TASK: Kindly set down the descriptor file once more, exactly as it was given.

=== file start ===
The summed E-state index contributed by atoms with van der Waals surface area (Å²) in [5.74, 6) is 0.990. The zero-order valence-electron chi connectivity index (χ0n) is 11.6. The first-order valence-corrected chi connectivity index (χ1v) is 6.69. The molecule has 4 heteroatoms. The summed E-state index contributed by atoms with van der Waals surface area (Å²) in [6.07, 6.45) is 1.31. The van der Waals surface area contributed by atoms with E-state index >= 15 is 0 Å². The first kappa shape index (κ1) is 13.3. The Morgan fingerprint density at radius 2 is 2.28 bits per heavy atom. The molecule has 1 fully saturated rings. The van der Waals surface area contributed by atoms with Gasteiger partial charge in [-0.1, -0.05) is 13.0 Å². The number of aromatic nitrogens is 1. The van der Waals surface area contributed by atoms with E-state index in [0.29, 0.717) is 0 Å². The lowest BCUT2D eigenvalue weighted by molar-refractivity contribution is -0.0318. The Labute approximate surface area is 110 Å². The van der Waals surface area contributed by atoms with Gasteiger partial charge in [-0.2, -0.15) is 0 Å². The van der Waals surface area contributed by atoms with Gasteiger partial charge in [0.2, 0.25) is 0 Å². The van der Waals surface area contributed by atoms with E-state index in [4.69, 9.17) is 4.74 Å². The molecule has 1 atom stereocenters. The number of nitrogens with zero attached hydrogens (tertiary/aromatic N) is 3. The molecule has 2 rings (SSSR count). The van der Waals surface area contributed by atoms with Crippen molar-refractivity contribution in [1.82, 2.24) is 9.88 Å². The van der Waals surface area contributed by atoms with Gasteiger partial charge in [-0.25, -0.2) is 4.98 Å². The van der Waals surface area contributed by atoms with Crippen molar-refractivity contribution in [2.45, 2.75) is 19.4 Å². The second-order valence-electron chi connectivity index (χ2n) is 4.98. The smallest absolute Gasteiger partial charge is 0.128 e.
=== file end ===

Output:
The summed E-state index contributed by atoms with van der Waals surface area (Å²) in [5.74, 6) is 0.990. The zero-order valence-electron chi connectivity index (χ0n) is 11.6. The first-order valence-corrected chi connectivity index (χ1v) is 6.69. The molecule has 4 heteroatoms. The summed E-state index contributed by atoms with van der Waals surface area (Å²) in [6.07, 6.45) is 1.31. The van der Waals surface area contributed by atoms with E-state index >= 15 is 0 Å². The first kappa shape index (κ1) is 13.3. The Morgan fingerprint density at radius 2 is 2.28 bits per heavy atom. The molecule has 1 fully saturated rings. The van der Waals surface area contributed by atoms with Gasteiger partial charge in [-0.1, -0.05) is 13.0 Å². The number of aromatic nitrogens is 1. The van der Waals surface area contributed by atoms with E-state index in [0.29, 0.717) is 0 Å². The lowest BCUT2D eigenvalue weighted by molar-refractivity contribution is -0.0318. The Labute approximate surface area is 110 Å². The van der Waals surface area contributed by atoms with Gasteiger partial charge in [-0.2, -0.15) is 0 Å². The van der Waals surface area contributed by atoms with Gasteiger partial charge in [0.2, 0.25) is 0 Å². The van der Waals surface area contributed by atoms with E-state index in [4.69, 9.17) is 4.74 Å². The molecule has 1 atom stereocenters. The number of nitrogens with zero attached hydrogens (tertiary/aromatic N) is 3. The molecule has 2 rings (SSSR count). The van der Waals surface area contributed by atoms with Crippen molar-refractivity contribution in [1.82, 2.24) is 9.88 Å². The van der Waals surface area contributed by atoms with Gasteiger partial charge in [-0.25, -0.2) is 4.98 Å². The van der Waals surface area contributed by atoms with Crippen molar-refractivity contribution in [2.45, 2.75) is 19.4 Å². The second-order valence-electron chi connectivity index (χ2n) is 4.98. The smallest absolute Gasteiger partial charge is 0.128 e.